NANP: Names And Practicalities
Posted by Abhinav Jain
I don’t think it’s really possible for me to be any more excited than I already am at welcoming author and game designer Matt Forbeck to Names: A New Perspective. Starting with his historical horror Titanic/Vampires mash-up Carpathia last year (review) to his TV tie-in Leverage: The Con Job (review) this year, Matt’s been one of those authors that I’ve really enjoyed reading. Whether it’s comics or novels, he’s been one of the most consistent authors for me, evidenced by the fact that his work has made my monthly top reads lists several times since January 2012 (here and here). He has several releases coming up this year, such as the second and third installments of his fantasy noir Shotguns & Sorcery trilogy (more on this here), as well as the fourth 12-for-12 trilogy Monster Academy, plus some secret project and a kickstarter he mentioned a few days ago. So the year looks great for him! Here’s what Matt has to say on the topic of names.
by Matt Forbeck
I’m practical about names.
I want them to mean something, at least to me, whether the reader knows about them or not. For this, I often turn to BehindTheName.com, a website that allows you to search for the meanings of names. Better yet, it allows you to hunt for all the names that go with a particular meaning and breaks them down for you by gender and national or ethnic origin if you like.
For instance, let’s say I want to name a warrior in my next novel. I punch that in, and I get a list that runs all the way from Achilles down through Xena. I can then examine each name and find one that has the particular nuance or meaning I need.
I want them to sound cool to the modern ear. Mildred, for instance, might mean “gentle strength,” which could be perfect for a heroine that exhibits that particular quality. However, in my head Mildred is a name that belongs with a woman of my grandmother’s generation, so unless I’m writing about a lady in her nineties, that’s out.
Sure, this is a personal preference based entirely on my own experiences. I’d guess that someone out there knows a beautiful and vibrant young Mildred who’d fit the character I’m working on perfectly. There might even be such a Mildred reading this. But it’s my book, so I have follow my gut, not hers.
I want them to roll off the tongue. In other words, I want to be able to say the name of my menacing villain out loud and not be moved to laugh by the way the name forces my tongue to contort. Coming up with a name that is simple to pronounce is part of that. The other part is not having to go running to Wikipedia to figure out how it should sound.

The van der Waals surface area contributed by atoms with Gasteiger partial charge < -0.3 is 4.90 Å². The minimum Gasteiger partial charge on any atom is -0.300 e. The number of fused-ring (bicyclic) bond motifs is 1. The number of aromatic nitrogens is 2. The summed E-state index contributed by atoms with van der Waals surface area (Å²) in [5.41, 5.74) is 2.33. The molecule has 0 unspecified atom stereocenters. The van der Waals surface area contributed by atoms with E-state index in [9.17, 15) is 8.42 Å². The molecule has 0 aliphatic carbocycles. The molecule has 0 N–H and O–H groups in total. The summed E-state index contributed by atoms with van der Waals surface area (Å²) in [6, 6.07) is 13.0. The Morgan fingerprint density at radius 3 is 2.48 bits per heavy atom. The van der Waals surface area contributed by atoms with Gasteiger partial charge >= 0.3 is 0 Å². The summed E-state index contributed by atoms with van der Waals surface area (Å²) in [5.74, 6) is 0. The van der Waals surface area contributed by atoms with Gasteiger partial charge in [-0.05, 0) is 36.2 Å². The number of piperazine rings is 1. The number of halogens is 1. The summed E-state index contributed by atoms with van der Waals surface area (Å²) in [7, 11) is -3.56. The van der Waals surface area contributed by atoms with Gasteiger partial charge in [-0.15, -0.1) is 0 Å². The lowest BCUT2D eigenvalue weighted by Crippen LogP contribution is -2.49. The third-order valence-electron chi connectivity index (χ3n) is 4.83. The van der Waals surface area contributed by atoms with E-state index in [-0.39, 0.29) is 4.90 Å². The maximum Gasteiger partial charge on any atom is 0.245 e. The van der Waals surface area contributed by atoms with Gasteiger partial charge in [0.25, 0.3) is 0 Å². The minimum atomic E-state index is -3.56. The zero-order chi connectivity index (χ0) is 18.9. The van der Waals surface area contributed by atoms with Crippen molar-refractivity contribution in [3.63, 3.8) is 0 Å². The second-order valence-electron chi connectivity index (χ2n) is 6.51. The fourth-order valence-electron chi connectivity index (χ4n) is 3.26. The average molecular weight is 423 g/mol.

I like the name Siobhan, for instance. It’s a wonderful Irish woman’s name that sounds fantastic — if you know how to pronounce it: shi-VAWN. If you’ve not known a Siobahn beforehand, though, the chances of you coming up with that on your own are zilch.
I want them to be distinct, at least within the book. Ever been in a room with three guys named John or three girls named Jennifer? Even if it happens to you all the time, you can’t call them all the same thing forever. You wind up using nicknames or last names or other forms of the name to distinguish them from each other.
It’s hard enough for readers to keep characters straight in a book. Don’t make it any more difficult than you must. I often won’t even use the same first initials for major characters, just to keep them as separate as I can.
I realize this isn’t easy sometimes, especially if you’re making up fantasy names as variants of the same root words, but do your best. While I love Tolkien’s writing, for instance, Saruman and Sauron are just a bit too close for comfort.
Note that Tolkien violated the “easy to pronounce” preference all the time too. Elves use the letter C to make the hard K sound, so Galadriel’s husband’s name — Celeborn — is properly pronounced Keleborn, not Seleborn. There’s no way you’d know that, though, until you reach the end of The Lord of the Rings and start poring through the appendices.
Now let me tell you a funny story about names. Back when I was writing the first Blood Bowl novel for Games Workshop, they said I needed to make the names of the heroes more Germanic than I had in my outline. Rather than hunt through BehindTheName.com, I headed over to an online translator instead. I just punched something I thought was distinctive or telling about the character and then used the literal German translation as the name.
The protagonist in those books is Dunkel Hoffnung — Dunk, for short — which means “dark hero.” He rides a valiant steed named Pferd, which is German for horse. Simple enough, and a bit funny if you speak a little bit of German.
The worst part, though, was when the Blood Bowl comics I wrote later were translated into German. The translator left the names as they were, so the text read to a German native something like. “And then the heroic Dark Hero leaped upon his horse Horse and rode off into the sunset.”
You could see how that might wear thin.
The lesson there? Be clear but not transparent, and always let your translator in on the joke if you can help it.
*NOTE* Matt is currently offering his Brave New World trilogy, the first of three trilogies for his crazy 12-for-12 kickstarters, at 50% off. You can check out the details here. I’ve reviewed all the three books individually, and you can read them here – Revolution, Revelation, and Resolution.
The next guest author is Betsy Dornbusch on the 25th. You can check out the full schedule and a list of upcoming authors in the link up top.
Posted on February 21, 2013, in Debut Authors Guest Series, Guest Posts and tagged Angry Robot Books, Blood Bowl, Brave New World, Carpathia, Fantasy, Forgotten Realms, Genre Magazines, Guest Posts, Matt Forbeck, Names A New Perspective, RPG, Science Fiction, Self-published, Shotguns and Sorcery, The meaning of Names, Urban Fantasy. Bookmark the permalink. 2 Comments.